Bill Gross, the manager of the world's largest bond fund, bulked up his stake in non-U.S. debt in May and persisted in his resistance toward Treasuries despite their rally on a torrent of weak economic data.

According to PIMCO's website on Thursday, Gross' $234 billion Total Return Fund

held 10 percent in non-U.S. developed bonds as of the end of May 31, up from just 6 percent as of the end of April.

Gross, who also helps oversee over $1.2 trillion in assets as co-chief investment officer at Pacific Investment Management Co., gingerly stepped up his exposure in Treasuries in May, holding 5 percent compared with 4 percent in April.

But Gross continues to be bearish on the United States.

As of May 31, Gross' Total Return fund held a negative 9 percent short position in a new investment category referred to as liquid rates, which will include U.S. dollar-denominated interest-rate swaps, swaptions, options, and other derivatives. That position was unchanged from April.

The latest data makes it appear as if the fund's total short position is 9 percent -- up from the previously reported short position of 4 percent, but that could not be confirmed with PIMCO and cannot be determined by looking at the data provided.

PIMCO's money market and cash equivalents exposure dropped slightly to 35 percent as of May 31 from 37 percent as of the end of April. Gross also decreased his position in mortgages in May to 21 percent from 24 percent.

PIMCO's representatives declined further comment.

Gross' move to ratchet up his bearishness in March by taking his initial short position in U.S. government-related debt has been the subject of market criticism, given the furious rally in U.S. Treasuries.

The debt was categorized as Treasuries, TIPS, agencies, interest-rate swaps, Treasury futures and options and FDIC-guaranteed corporate securities. But the Total Return fund, as illustrated, has not been short in those U.S. government securities.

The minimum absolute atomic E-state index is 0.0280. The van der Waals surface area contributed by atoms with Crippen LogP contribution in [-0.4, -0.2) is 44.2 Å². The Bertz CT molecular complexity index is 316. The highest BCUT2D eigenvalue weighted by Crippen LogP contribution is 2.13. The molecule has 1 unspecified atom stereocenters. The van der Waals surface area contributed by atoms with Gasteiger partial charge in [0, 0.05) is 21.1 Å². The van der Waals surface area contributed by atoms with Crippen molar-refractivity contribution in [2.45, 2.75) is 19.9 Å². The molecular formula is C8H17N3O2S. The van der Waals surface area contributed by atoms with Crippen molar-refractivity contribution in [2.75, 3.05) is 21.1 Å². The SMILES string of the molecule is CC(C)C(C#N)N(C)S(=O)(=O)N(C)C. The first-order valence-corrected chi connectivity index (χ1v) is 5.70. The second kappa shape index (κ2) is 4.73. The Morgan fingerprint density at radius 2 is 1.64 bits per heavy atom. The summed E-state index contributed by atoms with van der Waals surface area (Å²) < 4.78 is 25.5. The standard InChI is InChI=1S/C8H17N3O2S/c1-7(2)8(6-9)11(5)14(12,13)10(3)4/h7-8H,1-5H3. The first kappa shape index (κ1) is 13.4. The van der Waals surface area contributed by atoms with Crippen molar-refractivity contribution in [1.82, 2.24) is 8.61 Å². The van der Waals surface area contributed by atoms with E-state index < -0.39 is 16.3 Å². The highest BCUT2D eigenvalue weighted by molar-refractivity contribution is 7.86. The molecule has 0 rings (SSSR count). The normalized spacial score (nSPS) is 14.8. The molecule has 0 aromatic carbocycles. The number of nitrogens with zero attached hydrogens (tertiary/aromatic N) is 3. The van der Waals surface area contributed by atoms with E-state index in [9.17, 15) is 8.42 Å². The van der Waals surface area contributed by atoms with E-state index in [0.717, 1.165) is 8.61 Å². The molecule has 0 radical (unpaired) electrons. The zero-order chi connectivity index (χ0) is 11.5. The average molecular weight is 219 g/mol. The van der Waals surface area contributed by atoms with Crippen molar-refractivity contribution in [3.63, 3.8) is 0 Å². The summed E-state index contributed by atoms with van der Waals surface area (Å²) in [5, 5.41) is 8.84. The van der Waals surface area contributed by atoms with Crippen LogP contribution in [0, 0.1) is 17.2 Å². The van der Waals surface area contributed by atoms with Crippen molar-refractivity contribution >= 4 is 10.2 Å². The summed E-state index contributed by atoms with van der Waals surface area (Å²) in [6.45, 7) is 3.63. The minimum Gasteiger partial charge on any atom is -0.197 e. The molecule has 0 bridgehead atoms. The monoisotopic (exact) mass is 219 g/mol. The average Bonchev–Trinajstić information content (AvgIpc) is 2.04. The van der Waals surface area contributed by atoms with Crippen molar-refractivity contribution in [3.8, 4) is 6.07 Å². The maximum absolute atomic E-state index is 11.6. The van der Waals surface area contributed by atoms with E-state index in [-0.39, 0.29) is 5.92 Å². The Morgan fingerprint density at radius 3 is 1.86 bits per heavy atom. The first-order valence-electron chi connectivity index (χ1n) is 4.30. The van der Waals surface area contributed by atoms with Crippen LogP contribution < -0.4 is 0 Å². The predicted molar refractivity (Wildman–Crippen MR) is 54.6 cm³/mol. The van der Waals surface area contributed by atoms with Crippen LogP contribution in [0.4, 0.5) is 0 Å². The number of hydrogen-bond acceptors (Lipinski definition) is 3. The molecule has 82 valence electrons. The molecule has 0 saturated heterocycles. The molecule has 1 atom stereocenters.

Last week, a source familiar with the matter told Reuters that Gross is not short Treasuries, but swaps. Swaps are an agreement between two parties to receive a fixed rate of interest and pay a floating rate (three-month LIBOR).

When an investor shorts a swap, he agrees to pay a fixed rate in exchange for a floating rate, which is just the reverse. To put it simply, he is selling a bond betting that yields will rise.

Gross told Reuters in early May that the only way he would purchase Treasuries in a big way again is if the United States heads into another recession.

Last week, the yield on the benchmark 10-year Treasury note fell below 3 percent, the first time since December, on further evidence the economic recovery is losing momentum -- and fast.

The 10-year's yield closed at 2.99 percent on Thursday.

He said: Treasury yields are currently yielding substantially less than historical averages when compared with inflation. Perhaps the only justification for a further rally would be weak economic growth or a future recession that substantially lowered inflation and inflationary expectations.

Gross' fund is up 3.38 percent so far this year, outperforming 52 percent of his peers, according to Lipper as of May 31 data. Year to date through June 8, his fund is up 3.37 percent, outperforming 42 percent of his peers, Lipper added.

(Reporting by Jennifer Ablan; Editing by Kenneth Barry)